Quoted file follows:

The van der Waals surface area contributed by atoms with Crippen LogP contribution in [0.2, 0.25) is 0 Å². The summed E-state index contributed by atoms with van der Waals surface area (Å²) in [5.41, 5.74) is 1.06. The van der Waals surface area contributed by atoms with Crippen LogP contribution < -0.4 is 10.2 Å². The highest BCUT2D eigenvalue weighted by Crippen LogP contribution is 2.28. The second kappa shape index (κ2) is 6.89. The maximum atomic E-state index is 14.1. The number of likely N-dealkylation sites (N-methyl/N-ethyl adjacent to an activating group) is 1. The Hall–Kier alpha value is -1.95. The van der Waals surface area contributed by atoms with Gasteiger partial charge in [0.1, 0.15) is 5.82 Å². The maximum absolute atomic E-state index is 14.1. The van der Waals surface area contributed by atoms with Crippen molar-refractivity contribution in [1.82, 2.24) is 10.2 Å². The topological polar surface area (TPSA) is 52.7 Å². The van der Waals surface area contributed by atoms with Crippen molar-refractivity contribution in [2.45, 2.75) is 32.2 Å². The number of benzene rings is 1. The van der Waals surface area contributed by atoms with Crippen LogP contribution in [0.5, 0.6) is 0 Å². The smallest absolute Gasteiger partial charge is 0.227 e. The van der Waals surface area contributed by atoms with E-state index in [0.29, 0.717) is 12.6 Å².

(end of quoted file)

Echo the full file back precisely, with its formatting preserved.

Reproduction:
The van der Waals surface area contributed by atoms with Crippen LogP contribution in [0.2, 0.25) is 0 Å². The summed E-state index contributed by atoms with van der Waals surface area (Å²) in [5.41, 5.74) is 1.06. The van der Waals surface area contributed by atoms with Crippen LogP contribution < -0.4 is 10.2 Å². The highest BCUT2D eigenvalue weighted by Crippen LogP contribution is 2.28. The second kappa shape index (κ2) is 6.89. The maximum atomic E-state index is 14.1. The number of likely N-dealkylation sites (N-methyl/N-ethyl adjacent to an activating group) is 1. The Hall–Kier alpha value is -1.95. The van der Waals surface area contributed by atoms with Gasteiger partial charge in [0.1, 0.15) is 5.82 Å². The maximum absolute atomic E-state index is 14.1. The van der Waals surface area contributed by atoms with Crippen molar-refractivity contribution in [1.82, 2.24) is 10.2 Å². The topological polar surface area (TPSA) is 52.7 Å². The van der Waals surface area contributed by atoms with Crippen molar-refractivity contribution in [2.45, 2.75) is 32.2 Å². The number of benzene rings is 1. The van der Waals surface area contributed by atoms with Crippen LogP contribution in [0.5, 0.6) is 0 Å². The smallest absolute Gasteiger partial charge is 0.227 e. The van der Waals surface area contributed by atoms with E-state index in [0.29, 0.717) is 12.6 Å².